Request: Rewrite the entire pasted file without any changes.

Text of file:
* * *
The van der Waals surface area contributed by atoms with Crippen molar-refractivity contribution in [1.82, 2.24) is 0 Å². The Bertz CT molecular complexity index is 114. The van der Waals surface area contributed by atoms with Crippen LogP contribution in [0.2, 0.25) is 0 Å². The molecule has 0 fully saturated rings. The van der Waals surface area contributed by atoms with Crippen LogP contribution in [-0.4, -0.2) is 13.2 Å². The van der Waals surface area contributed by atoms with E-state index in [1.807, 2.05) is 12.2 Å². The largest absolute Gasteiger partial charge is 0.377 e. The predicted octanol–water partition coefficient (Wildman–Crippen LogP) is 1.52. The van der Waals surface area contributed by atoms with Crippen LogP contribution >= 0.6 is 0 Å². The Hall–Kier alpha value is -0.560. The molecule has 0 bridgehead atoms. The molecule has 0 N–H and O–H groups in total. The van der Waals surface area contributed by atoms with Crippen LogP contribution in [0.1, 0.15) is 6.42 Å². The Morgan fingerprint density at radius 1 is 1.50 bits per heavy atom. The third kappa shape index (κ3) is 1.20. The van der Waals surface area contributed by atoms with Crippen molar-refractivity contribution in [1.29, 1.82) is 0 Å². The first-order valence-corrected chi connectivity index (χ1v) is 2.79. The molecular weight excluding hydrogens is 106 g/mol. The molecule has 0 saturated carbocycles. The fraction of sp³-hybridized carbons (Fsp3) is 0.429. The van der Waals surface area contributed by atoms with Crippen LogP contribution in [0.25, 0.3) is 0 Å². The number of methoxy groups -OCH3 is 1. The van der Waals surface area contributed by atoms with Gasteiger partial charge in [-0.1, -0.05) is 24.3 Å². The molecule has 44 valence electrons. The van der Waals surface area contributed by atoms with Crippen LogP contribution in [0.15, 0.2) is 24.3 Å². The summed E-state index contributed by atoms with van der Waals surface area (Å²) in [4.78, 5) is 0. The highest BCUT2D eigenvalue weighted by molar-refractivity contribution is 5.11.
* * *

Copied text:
The van der Waals surface area contributed by atoms with Crippen molar-refractivity contribution in [1.82, 2.24) is 0 Å². The Bertz CT molecular complexity index is 114. The van der Waals surface area contributed by atoms with Crippen LogP contribution in [0.2, 0.25) is 0 Å². The molecule has 0 fully saturated rings. The van der Waals surface area contributed by atoms with Crippen LogP contribution in [-0.4, -0.2) is 13.2 Å². The van der Waals surface area contributed by atoms with E-state index in [1.807, 2.05) is 12.2 Å². The largest absolute Gasteiger partial charge is 0.377 e. The predicted octanol–water partition coefficient (Wildman–Crippen LogP) is 1.52. The van der Waals surface area contributed by atoms with Crippen LogP contribution >= 0.6 is 0 Å². The Hall–Kier alpha value is -0.560. The molecule has 0 bridgehead atoms. The molecule has 0 N–H and O–H groups in total. The van der Waals surface area contributed by atoms with Crippen LogP contribution in [0.1, 0.15) is 6.42 Å². The Morgan fingerprint density at radius 1 is 1.50 bits per heavy atom. The third kappa shape index (κ3) is 1.20. The van der Waals surface area contributed by atoms with Crippen molar-refractivity contribution in [1.29, 1.82) is 0 Å². The first-order valence-corrected chi connectivity index (χ1v) is 2.79. The molecular weight excluding hydrogens is 106 g/mol. The molecule has 0 saturated carbocycles. The fraction of sp³-hybridized carbons (Fsp3) is 0.429. The van der Waals surface area contributed by atoms with Crippen LogP contribution in [0.25, 0.3) is 0 Å². The number of methoxy groups -OCH3 is 1. The van der Waals surface area contributed by atoms with Gasteiger partial charge in [-0.1, -0.05) is 24.3 Å². The molecule has 44 valence electrons. The van der Waals surface area contributed by atoms with Crippen LogP contribution in [0.15, 0.2) is 24.3 Å². The summed E-state index contributed by atoms with van der Waals surface area (Å²) in [4.78, 5) is 0. The highest BCUT2D eigenvalue weighted by molar-refractivity contribution is 5.11.